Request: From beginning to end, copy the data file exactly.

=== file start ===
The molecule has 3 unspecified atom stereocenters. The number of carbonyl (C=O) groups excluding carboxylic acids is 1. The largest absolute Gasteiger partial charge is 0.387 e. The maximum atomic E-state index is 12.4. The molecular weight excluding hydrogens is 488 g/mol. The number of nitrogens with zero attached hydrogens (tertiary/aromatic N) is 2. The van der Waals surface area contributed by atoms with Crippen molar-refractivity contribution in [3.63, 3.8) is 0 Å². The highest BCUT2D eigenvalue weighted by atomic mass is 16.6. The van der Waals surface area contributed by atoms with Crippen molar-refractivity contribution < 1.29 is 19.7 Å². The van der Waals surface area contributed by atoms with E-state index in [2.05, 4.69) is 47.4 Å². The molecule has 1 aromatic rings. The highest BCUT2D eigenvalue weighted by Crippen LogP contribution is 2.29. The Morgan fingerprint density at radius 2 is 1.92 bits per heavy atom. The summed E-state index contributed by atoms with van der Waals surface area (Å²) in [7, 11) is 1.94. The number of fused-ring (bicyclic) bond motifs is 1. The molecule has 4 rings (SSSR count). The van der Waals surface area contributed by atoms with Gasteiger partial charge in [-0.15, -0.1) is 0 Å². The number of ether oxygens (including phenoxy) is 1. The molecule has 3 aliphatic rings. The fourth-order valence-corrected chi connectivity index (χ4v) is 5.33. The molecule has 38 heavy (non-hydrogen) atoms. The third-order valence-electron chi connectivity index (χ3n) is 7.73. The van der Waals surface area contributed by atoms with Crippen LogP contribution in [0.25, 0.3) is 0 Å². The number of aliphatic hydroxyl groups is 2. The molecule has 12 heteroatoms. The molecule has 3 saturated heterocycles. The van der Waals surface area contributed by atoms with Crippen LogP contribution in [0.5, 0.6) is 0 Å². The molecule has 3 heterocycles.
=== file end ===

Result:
The molecule has 3 unspecified atom stereocenters. The number of carbonyl (C=O) groups excluding carboxylic acids is 1. The largest absolute Gasteiger partial charge is 0.387 e. The maximum atomic E-state index is 12.4. The molecular weight excluding hydrogens is 488 g/mol. The number of nitrogens with zero attached hydrogens (tertiary/aromatic N) is 2. The van der Waals surface area contributed by atoms with Crippen molar-refractivity contribution in [3.63, 3.8) is 0 Å². The highest BCUT2D eigenvalue weighted by atomic mass is 16.6. The van der Waals surface area contributed by atoms with Crippen molar-refractivity contribution < 1.29 is 19.7 Å². The van der Waals surface area contributed by atoms with E-state index in [2.05, 4.69) is 47.4 Å². The molecule has 1 aromatic rings. The highest BCUT2D eigenvalue weighted by Crippen LogP contribution is 2.29. The Morgan fingerprint density at radius 2 is 1.92 bits per heavy atom. The summed E-state index contributed by atoms with van der Waals surface area (Å²) in [7, 11) is 1.94. The number of fused-ring (bicyclic) bond motifs is 1. The molecule has 4 rings (SSSR count). The van der Waals surface area contributed by atoms with Gasteiger partial charge in [-0.15, -0.1) is 0 Å². The number of ether oxygens (including phenoxy) is 1. The molecule has 3 aliphatic rings. The fourth-order valence-corrected chi connectivity index (χ4v) is 5.33. The molecule has 38 heavy (non-hydrogen) atoms. The third-order valence-electron chi connectivity index (χ3n) is 7.73. The van der Waals surface area contributed by atoms with Crippen LogP contribution in [0.25, 0.3) is 0 Å². The number of aliphatic hydroxyl groups is 2. The molecule has 12 heteroatoms. The molecule has 3 saturated heterocycles. The van der Waals surface area contributed by atoms with Crippen LogP contribution in [0.5, 0.6) is 0 Å². The molecule has 3 heterocycles.